The best household products

  • Alcohol: ‘Rubbing’ alcohol, also known as isopropanol, consists of 99.9 per cent alcohol. It can be purchased from pharmacies, chemist shops or online and is best applied using an old toothbrush or a lint-free towel. It reliably kills mould spores and bacteria and gradually evaporates after use, which makes it very environmentally friendly.
  • Methylated spirit: If you don’t have any pure alcohol at home, you can use methylated spirit instead. It has a lower alcohol content than pure isopropanol, but this is still sufficient for disinfecting and treating mould. Both rubbing alcohol and methylated spirit kill invisible spores and germs, but they do not remove visible traces of mould that have already permeated tile joints.
  • Hydrogen peroxide: Hydrogen peroxide is a bleaching agent that is widely known for lightening hair and disinfecting contact lenses. But a three per cent hydrogen peroxide solution can also be used for many applications around the home and is excellent for treating mould fungus. Unlike alcohol, it can also fade stains, but usually not completely.
  • Vinegar: Vinegar can help with minor mould infestations – but is generally not enough for more advanced cases.

Special products for removing mould

  • Mould removers with benzalkonium chloride: You can buy special chlorine-free mould removers containing benzalkonium chloride in shops. However, benzalkonium chloride is not entirely harmless and should be used with great caution. Careful rinsing with clean water and thorough ventilation after use are especially important when using benzalkonium chloride or chlorine mould removers.
  • Chlorine-based mould removers: Sodium hypochlorite, or chlorine, is extremely effective in removing mould. However, given its adverse effects on health and the environment, chlorine is best avoided. If a chlorine-based cleaner comes into contact with an acidic household product, toxic chlorine gases can be emitted. Full protective equipment and precise compliance with the manufacturer’s usage instructions are essential when using chlorine cleaners.

How to prevent mould in the bathroom: 8 simple tips

Once you have removed mould from joints,a few simple tips can help to stop it coming back. Pay particular attention to the following points:

  1. Dry the bathroom: After showering or bathing, thoroughly dry any residual moisture in the shower tray or bath and wipe any splashes from the walls and floor. This will stop the moisture evaporating and thus increasing air humidity, and will also prevent it from accumulating in corners, sills and joints where it would provide an ideal breeding ground for mould fungus. When drying surfaces, pay particular attention to joints and corners. Put the heating on as well to quickly dry any remaining moisture.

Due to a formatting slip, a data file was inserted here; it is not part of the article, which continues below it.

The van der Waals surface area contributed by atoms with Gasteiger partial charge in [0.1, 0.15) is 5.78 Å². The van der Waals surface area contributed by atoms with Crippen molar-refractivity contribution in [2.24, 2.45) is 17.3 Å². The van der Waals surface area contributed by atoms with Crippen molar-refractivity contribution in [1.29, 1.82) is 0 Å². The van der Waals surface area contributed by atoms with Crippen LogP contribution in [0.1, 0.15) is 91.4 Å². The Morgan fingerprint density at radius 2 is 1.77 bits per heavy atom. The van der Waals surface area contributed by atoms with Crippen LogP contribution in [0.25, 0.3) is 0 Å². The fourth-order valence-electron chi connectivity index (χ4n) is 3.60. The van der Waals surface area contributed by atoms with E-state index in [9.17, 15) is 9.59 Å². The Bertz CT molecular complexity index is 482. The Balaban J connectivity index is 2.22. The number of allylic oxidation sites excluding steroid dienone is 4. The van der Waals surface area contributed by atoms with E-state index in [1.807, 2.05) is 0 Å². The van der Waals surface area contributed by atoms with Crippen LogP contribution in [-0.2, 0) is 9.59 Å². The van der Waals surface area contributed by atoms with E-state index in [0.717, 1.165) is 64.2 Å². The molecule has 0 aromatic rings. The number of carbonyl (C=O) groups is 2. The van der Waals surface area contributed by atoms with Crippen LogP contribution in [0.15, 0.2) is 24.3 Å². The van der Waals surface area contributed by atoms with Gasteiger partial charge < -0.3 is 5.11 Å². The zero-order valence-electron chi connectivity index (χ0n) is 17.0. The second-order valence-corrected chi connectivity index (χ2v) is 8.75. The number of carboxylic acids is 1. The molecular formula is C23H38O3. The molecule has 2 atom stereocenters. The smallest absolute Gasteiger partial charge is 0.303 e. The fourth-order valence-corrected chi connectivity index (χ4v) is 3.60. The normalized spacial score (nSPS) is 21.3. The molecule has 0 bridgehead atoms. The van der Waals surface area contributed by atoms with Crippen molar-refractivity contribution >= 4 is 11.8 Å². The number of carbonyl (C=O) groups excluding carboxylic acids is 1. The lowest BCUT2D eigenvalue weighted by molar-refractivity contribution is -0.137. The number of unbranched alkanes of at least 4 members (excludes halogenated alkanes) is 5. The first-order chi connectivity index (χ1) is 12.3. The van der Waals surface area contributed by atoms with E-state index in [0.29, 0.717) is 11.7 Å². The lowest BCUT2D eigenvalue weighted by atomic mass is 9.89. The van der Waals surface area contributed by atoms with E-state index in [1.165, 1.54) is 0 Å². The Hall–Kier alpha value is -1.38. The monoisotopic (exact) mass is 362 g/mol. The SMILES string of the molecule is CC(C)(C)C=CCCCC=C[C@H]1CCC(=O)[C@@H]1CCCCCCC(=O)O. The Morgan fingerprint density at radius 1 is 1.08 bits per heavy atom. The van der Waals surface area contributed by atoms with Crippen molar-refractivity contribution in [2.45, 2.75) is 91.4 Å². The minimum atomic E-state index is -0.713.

2. Ensure adequate ventilation: Regular exchange of air helps to remove fungal spores and keep air humidity low. Ventilate the bathroom thoroughly at regular intervals with the door closed, and keep the window ajar or use an electric fan for continuous ventilation. If in doubt, consider installing an additional window.

  3. Ensure a warm temperature in the room: Heat the bathroom consistently, especially after showering or bathing. This will quickly dry any remaining water and damp textiles and prevent excessive air humidity.

  4. Make sure surfaces stay clean: Clean the bathroom thoroughly at least once a week. Mould thrives ideally on limescale and stains. Change bathroom textiles such as towels and bath mats regularly, clean the shower curtain and keep it dry.

  5. Use neutral-cure silicones: Cheap silicones are ‘acetoxy silicones’ which have little effect in combating mould. High-quality sanitary silicone with a neutral-cure structure is far more resistant to mould.

  6. Use a silicone that inhibits fungal growth: You can also purchase special silicones containing fungicides. However, these are not entirely recommended as their effectiveness is often limited. The fungicides can also be harmful for the environment and health.

  7. Seal connections: Mould frequently forms in places where unsealed connections allow moisture to accumulate – for example, a dripping shower or a leaking syphon. You should therefore check all connections in the bathroom and reseal them if required.

  8. Improve heat insulation: You can also improve your bathroom’s heat insulation. Gaps in heat insulation allow cold bridges to form which can encourage mould. A specialist building insulation company can provide assistance.


Mould can usually be removed effectively from joints using some everyday household products. Always wear adequate protective clothing. If the mould infestation is more advanced, seek professional help to treat it. A few simple actions can help to prevent any recurrence of mould – for feel-good cleanliness and a pleasant climate in the bathroom.